Cheyenne City Council Votes Against Bag Ban On Second Reading
The Cheyenne City Council on Monday night voted down a proposed single-use plastic bag ban on second reading.
The primary sponsor of the measure, WARD III councilman Richard Johnson, told Townsquare Media the effort is dead for now unless someone else brings it up. "It died on second reading like I thought it would. The council was divided on the issue as was the community."
The issue drew strong public opposition both in the Council Finance Committee meeting last week and at last night's regular council meeting. The overwhelming majority of people speaking at both of those meetings opposed the measure. The Finance Committee ended up not making a recommendation.
Despite the overwhelming sentiment of people speaking at the meetings in opposition, Councilman Jeff White said comments he had received on the issue ran roughly 50-50 on the issue. But he ended up voting against the measure anyway.
When Mayor Patrick Collins called for a voice vote on the proposal, White was joined by council members Bryan Cook, Tom Segrave, Pete Laybourn. and Michelle Aldrich in voting no.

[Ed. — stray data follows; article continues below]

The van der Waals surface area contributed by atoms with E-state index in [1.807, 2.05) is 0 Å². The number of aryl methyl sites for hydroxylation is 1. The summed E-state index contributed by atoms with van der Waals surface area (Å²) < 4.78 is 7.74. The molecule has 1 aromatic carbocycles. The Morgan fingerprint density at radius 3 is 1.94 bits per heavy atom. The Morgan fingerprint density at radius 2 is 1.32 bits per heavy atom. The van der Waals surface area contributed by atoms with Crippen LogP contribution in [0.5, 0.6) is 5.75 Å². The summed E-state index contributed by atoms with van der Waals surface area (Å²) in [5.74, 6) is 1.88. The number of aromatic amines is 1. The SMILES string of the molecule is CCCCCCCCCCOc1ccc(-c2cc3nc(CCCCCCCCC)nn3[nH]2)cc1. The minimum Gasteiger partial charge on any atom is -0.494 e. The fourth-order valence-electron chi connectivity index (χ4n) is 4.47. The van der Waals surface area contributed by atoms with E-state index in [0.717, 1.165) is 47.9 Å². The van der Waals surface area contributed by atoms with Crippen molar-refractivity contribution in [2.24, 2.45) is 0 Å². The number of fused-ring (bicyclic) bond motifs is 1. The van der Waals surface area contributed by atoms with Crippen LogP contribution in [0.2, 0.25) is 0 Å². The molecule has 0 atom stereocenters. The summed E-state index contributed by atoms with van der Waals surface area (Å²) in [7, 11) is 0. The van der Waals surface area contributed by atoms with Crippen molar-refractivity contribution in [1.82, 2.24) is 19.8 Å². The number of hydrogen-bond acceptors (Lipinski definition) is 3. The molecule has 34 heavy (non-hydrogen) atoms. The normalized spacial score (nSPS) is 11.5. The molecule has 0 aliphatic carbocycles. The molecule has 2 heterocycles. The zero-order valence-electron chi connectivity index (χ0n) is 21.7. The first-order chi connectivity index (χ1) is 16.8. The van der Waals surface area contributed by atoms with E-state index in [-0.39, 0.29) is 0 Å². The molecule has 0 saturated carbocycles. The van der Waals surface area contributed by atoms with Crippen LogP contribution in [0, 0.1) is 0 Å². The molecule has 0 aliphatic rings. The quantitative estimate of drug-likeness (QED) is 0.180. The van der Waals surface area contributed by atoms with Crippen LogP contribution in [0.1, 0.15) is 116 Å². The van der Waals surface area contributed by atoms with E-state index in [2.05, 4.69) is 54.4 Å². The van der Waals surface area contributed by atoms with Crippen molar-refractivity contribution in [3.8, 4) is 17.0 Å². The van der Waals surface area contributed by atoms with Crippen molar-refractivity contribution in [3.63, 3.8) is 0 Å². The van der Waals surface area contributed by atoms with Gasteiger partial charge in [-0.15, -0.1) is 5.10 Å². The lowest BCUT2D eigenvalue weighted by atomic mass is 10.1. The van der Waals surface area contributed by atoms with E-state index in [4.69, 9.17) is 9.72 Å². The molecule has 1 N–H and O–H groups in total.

Johnson, on KGAB radio's "Wake Up Wyoming'' a couple of weeks ago, expressed concerns about the roughly 250 tons of plastic bags that are deposited in the Cheyenne landfill daily. Johnson said that during public cleanups he has taken part in, he sees a lot of plastic bags littered about. In many cases, the plastic does not degrade for hundreds of years. and there are health and environmental concerns with plastic working its way into the human food chain and posing long-term environmental problems.
However, opponents argued that the elimination of bags would be a hardship both to the public and to local retailers. Testimony presented at the two hearings on the issue indicated that plastic bags only cost retailers one or two cents on average, while paper bags can cost them as much as 50 cents per bag. Many people also said calling the plastic bags "single use' is misleading, since many use the bags more than once.
Some opponents also said the effort to ban the bags, if successful, would put Wyoming in line with states like California and Colorado, which have imposed such bans. In the words of one opponent of the measure "Don't California Wyoming."
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